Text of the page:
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Fascinating Black History You Should Know About

As people of color, it is significant to learn about and discover more black history facts and fascinating events surrounding the achievements of the African diaspora.

Karen Cruz
Karen Cruz

Black history is American history, but it is saddening that the rich history of blacks in America is minimized to the Civil Rights Movement, Martin Luther King, and slavery in textbooks. Of course, those things are very important, but they are not the complete story. There are things that were not taught in school. And as people of color, it is significant to learn about and discover more black history facts and fascinating events surrounding the achievements of the African diaspora. Don't worry, the brilliant and indisputable contributions black people have made to the world won't be forgotten. Here are some fascinating black events that you should probably know about.

Henrietta Lacks's cancer cells led to important discoveries in medical research in 1951.


Recently, a woman named Henrietta Lacks went viral on social media as a movie starring Oprah Winfrey as Henrietta's daughter, explained how Henrietta's HeLa cells have contributed to medical research. What is shocking is her family did not know about any of this until 1975. It is saddening that scientists were making a profit and discoveries from Henrietta's cells while her children were living in poverty.

The Great Migration in 1916-1970

Did you know that more than six million blacks migrated from the south to the north, midwest, and west from 1916 to 1970? Southern blacks were plagued with segregationist laws and unsatisfactory economic opportunities. Those who left the south traveled by boat, bus, or train. Even though segregation was not legal, people of color still experienced racism and discrimination.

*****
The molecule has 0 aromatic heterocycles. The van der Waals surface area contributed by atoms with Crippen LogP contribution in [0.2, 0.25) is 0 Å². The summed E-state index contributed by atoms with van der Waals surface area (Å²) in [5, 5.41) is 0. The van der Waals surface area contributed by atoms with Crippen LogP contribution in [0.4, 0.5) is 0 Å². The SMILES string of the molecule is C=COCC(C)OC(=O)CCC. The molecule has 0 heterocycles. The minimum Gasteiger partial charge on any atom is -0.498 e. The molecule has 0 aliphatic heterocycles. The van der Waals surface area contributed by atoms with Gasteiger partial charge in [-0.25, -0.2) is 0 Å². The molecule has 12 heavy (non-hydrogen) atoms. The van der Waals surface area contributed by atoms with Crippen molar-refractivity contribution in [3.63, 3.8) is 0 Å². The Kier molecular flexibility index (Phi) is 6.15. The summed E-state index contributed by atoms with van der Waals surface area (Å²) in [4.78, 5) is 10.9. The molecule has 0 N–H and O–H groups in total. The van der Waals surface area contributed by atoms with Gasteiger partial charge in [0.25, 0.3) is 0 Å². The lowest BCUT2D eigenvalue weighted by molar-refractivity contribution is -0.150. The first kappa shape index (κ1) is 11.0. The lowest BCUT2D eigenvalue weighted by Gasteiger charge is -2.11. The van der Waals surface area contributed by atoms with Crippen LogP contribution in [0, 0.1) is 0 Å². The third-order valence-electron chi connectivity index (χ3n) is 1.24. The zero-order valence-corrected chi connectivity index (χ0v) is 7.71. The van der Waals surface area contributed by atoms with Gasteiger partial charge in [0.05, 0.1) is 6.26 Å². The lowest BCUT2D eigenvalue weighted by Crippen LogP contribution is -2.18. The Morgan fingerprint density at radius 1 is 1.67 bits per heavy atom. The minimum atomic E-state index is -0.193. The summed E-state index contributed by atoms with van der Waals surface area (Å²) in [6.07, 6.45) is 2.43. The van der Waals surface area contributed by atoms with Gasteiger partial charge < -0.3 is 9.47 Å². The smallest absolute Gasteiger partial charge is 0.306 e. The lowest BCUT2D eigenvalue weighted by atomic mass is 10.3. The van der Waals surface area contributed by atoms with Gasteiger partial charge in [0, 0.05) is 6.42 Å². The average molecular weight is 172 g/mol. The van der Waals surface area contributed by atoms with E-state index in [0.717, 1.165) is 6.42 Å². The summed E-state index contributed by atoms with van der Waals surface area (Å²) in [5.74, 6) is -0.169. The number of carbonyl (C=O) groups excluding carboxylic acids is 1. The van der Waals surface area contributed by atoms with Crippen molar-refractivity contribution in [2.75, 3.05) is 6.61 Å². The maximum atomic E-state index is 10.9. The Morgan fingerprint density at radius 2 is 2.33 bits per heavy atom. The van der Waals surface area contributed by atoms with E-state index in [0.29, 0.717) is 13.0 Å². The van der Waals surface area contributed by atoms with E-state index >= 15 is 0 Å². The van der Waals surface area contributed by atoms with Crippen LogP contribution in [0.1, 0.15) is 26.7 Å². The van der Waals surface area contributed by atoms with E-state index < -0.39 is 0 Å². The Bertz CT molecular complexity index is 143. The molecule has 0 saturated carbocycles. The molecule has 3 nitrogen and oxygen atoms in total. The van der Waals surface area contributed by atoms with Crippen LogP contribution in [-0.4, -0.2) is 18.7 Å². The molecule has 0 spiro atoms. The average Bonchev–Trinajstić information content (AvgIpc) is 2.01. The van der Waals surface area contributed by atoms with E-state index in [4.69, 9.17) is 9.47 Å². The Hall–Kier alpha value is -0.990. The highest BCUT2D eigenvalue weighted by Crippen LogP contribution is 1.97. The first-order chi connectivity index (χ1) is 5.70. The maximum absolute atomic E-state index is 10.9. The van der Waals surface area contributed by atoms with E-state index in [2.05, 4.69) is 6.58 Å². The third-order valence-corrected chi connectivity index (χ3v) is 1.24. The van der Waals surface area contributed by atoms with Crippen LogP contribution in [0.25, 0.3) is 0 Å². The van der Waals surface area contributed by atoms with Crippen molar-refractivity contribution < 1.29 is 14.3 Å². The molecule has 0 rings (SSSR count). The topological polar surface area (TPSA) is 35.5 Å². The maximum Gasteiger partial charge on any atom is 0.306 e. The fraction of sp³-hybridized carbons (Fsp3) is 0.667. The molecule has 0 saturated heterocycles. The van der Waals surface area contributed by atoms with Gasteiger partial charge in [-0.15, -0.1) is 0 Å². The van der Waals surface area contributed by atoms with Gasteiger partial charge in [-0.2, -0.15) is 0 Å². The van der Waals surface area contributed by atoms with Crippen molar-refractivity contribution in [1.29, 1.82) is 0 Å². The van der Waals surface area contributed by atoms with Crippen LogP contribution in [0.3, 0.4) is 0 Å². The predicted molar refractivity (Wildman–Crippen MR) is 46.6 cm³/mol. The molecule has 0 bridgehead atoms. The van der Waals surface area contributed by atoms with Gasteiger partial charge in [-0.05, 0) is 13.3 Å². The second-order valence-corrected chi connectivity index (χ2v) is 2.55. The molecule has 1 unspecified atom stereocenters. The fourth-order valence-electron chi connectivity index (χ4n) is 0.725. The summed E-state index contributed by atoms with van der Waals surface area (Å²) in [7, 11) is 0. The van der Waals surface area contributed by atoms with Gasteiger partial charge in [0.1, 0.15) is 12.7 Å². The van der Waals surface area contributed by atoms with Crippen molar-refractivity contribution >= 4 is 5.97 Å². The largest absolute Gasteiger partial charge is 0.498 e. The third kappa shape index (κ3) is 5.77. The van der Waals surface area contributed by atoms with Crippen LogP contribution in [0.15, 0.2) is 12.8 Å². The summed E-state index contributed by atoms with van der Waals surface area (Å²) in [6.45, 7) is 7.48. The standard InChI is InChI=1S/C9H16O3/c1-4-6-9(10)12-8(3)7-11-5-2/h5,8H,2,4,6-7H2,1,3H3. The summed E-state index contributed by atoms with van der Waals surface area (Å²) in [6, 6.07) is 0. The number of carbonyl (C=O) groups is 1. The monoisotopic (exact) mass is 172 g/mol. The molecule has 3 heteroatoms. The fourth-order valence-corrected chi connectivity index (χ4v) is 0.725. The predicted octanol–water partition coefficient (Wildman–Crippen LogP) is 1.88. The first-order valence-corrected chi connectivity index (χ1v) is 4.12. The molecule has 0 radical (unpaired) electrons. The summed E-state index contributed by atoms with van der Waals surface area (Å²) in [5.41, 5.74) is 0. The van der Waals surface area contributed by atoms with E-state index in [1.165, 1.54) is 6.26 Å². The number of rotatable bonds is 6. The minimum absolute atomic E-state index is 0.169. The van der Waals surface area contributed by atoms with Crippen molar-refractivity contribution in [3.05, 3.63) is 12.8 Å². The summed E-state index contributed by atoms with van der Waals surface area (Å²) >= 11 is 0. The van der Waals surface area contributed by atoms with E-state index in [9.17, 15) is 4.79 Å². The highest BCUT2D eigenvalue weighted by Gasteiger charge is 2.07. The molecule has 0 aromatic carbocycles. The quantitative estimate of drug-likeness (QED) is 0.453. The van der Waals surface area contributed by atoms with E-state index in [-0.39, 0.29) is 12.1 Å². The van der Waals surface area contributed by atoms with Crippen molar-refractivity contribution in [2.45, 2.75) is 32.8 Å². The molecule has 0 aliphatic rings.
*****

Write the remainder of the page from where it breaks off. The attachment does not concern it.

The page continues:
John Rock was the first African American Supreme Court lawyer.

John Rick was a doctor but he was so ill that he had to give up his profession. He became a lawyer instead on February 1, 1865. It is saddening that black people were not considered American citizens, however, practicing law in the Supreme Court did not require being an American citizen.

Shirley Chisholm

Born on November 30, 1924, to Caribbean parents in Brooklyn, New York, Chisholm earned her Bachelor's degree from Brooklyn College and her MA from Columbia University’s Teachers College. She was an educator and she launched her political career through volunteering for white political clubs in Brooklyn. Chisholm was a director of Hamilton-Madison Child Care Center in lower Manhattan from 1953 to 1959. She then served as an educational consultant from 1959 to 1964 for New York City's Division of Day Care. In 1968, Chisholm ran for the U.S. House of Representatives from New York State's 12th congressional district. She won in the election and she was the first black woman elected to the U.S Congress. Chisholm was also the first black woman to run for president on January 25, 1971.

The women behind the NASA space race: Mary Jackson, Dorothy Vaughan, and Katherine Johnson

Mary Jackson, Dorothy Vaughan, and Katherine Johnson and other women who worked as the "computers" served as the brains behind launching the first successful American astronaut to orbit Earth, John Glenn. It would have been better if they taught in school how these amazing women's intelligence helped in the NASA space race.

The Tuskegee Syphilis Experiment

Warning: This may sound very disturbing. Yup, black people being used as lab rats was a real thing that happened. How cruel, right? 600 black men enrolled in a study recording the natural history of syphilis in blacks in 1932. The research was done at Tuskegee Institute. 399 of the 600 men had syphilis and 201 were control subjects. These men were lured with free meals, rides to and from the clinic, medical exams, and they were guaranteed that in case of death, provisions would be made to their families. Penicillin became the treatment for syphilis in 1947, however, it was withheld from the men participating in the research. What is more saddening is a lot of men had died and had infected their families between the start of the study in 1932 and 1947 when penicillin was determined as the treatment.

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If you want to get more beauty advice, some hair care tips for dark-skinned women, travel inspirations, food tips, and literally anything that is helpful for people of color, be sure to check out Black Lifestyle.